There is an excellent book by Joe Pine and James Gilmore about the Experience Economy. You can read the original HBR Article HERE They make the case that what society values has transitioned from commodities to goods to services and now experiences.
We experienced the experience economy at RH or Restoration Hardware. This Chicago Gold Coast location blurs the lines between retail and residential, hospitality and home. Check out this inspiring video where you can get a glimpse into the amazing transformation of the Three Arts Building.
Why does experience matter? Effective change involves an experience of moving from the old to the new. Whether it is a new process, a new role or a new location most people get stuck in the status quo of the present. You create excitement and more successful change when you facilitate a multi-dimensional experience.
Here are a few tips on making a memorable experience:
1.Use what connects to your group. For example, when the Lurie Children’s Hospital moved all the sick children to a new facility, they used a teddy bear and told the story of him taking a journey. On the day of the move, each child received a teddy bear. What is the teddy bear of your change audience?
Everyone tunes in to the WIIFM station – make sure that you are broadcasting on it!
2. Imagine a movie set. Think of the whole experience as a “play,” including the cast, costumes, set, and props. Workplace transformation is a change happening at many organizations. One of our clients had a video created which showed the new environment and how people would work. Another client transformed a room and staged the entire concept of the new workplace. From the new coffee bar to the white noise machines, they made sure that everyone could experience the new environment before it happened. This prevented a flurry of communication reassuring people about the size of the space, the noise level and other important details that mattered to the employees.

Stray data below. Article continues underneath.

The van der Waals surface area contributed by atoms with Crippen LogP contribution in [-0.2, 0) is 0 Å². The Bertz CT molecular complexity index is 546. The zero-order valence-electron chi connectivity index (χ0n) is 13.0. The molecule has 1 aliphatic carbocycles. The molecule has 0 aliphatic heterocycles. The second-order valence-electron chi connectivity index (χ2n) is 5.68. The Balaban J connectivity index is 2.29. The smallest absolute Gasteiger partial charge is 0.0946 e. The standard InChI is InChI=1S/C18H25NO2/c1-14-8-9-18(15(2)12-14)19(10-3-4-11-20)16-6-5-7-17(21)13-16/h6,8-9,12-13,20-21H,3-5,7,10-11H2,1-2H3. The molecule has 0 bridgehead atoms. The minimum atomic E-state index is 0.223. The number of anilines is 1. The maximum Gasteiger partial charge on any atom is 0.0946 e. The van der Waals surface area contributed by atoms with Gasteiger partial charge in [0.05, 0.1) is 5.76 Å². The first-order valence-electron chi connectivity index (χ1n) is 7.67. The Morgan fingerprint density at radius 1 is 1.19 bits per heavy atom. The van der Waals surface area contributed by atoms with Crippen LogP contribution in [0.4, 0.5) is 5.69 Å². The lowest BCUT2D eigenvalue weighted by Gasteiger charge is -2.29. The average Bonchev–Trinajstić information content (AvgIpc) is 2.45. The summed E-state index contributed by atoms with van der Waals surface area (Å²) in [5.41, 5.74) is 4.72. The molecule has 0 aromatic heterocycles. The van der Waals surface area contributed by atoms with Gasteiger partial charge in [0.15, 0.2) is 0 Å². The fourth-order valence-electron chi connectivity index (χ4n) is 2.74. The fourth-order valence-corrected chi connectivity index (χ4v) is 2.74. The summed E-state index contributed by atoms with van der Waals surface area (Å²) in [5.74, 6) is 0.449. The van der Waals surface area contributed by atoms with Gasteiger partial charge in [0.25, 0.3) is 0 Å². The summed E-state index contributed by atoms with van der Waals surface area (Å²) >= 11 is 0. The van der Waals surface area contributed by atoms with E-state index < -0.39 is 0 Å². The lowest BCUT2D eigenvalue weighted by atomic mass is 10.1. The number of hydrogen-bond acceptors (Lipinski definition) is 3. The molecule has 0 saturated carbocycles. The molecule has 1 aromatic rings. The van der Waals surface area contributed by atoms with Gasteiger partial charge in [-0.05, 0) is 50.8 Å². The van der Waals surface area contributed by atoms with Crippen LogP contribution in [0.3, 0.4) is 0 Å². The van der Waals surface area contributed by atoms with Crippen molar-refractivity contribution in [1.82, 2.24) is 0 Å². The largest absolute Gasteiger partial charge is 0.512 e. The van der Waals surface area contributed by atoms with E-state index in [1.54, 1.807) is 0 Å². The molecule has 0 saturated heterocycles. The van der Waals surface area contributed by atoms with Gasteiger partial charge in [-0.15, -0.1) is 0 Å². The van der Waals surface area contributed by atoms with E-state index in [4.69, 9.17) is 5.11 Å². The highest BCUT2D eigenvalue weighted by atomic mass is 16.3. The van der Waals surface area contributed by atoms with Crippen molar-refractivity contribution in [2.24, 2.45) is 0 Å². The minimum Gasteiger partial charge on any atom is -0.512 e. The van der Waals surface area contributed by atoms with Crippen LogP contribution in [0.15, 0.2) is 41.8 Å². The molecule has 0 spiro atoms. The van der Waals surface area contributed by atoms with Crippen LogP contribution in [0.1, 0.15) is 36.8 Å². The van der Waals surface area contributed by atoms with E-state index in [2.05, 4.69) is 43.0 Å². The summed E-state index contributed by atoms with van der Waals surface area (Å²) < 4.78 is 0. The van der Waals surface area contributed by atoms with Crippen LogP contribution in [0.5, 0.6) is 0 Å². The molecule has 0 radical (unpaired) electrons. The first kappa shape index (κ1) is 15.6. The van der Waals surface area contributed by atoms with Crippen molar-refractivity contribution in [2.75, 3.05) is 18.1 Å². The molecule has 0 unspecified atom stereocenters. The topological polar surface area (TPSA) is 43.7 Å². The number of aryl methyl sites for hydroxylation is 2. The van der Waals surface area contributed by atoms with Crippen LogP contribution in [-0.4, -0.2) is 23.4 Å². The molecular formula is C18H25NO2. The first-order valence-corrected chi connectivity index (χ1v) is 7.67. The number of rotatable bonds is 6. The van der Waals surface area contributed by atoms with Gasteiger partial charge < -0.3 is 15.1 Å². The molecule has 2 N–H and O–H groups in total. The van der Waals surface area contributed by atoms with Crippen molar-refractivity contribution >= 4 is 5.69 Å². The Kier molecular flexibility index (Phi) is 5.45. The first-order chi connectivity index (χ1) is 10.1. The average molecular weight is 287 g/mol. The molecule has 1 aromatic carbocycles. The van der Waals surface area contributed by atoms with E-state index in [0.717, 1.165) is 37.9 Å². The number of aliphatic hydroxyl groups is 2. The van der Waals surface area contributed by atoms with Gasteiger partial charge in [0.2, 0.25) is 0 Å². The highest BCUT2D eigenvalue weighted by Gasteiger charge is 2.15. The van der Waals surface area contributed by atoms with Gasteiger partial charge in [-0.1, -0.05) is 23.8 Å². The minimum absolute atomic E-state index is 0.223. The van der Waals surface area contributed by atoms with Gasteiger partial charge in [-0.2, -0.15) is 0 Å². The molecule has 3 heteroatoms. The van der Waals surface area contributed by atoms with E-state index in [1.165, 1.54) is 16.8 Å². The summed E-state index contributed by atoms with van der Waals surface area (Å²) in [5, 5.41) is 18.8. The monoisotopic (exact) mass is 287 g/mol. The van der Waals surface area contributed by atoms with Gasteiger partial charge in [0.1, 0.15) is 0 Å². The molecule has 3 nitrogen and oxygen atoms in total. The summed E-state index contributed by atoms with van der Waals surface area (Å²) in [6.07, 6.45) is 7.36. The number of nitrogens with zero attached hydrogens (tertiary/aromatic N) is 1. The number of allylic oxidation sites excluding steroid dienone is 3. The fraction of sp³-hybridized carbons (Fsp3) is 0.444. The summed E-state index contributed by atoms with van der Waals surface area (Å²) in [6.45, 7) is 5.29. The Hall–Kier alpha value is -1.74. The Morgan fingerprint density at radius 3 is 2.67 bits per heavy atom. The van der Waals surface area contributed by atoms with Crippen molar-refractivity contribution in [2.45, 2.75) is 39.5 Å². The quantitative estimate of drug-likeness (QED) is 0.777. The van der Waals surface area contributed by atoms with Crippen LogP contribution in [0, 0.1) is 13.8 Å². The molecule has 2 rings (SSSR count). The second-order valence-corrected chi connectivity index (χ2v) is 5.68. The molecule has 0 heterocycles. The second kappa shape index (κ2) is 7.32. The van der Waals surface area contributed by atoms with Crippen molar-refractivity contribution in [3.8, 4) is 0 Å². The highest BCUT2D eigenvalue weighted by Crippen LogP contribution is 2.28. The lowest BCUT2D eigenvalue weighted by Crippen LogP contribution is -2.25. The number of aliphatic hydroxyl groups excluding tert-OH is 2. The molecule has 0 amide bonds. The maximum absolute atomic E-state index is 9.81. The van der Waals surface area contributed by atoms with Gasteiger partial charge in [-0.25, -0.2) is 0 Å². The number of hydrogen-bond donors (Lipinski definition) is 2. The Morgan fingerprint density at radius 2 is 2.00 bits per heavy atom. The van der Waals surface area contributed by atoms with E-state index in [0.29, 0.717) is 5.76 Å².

Incorporate all the senses into an experience and it will activate the brain receptors.
3. Use Phased Experiences. Creating lasting change is a process. So create an experience that evolves over time and supports the change. For example, Nike was making a transformational change that took place over a long period of time. They had a theme and a character that periodically shared updates and was part of the process. It had a voice mail account and left messages for people. The character became so beloved people were having birthday parties and celebrations in its honor.
Experiences that excite, create buzz and will engage people in the next versus the now.
4. Tangible = Memorable. If you can identify a tangible item that is part of the experience, it becomes a memento which triggers a memory. When we do Leadership Uncorked events, we give away Drop Stops which are reusable when participants are pouring wine.
Exciting experiences help people feel the change and accelerate their understanding and adoption.
(We don’t know if the picture above created excitement in you but it brought back exciting memories
of the Ultimate Culture Conference, 2015 Leadership Uncorked event!)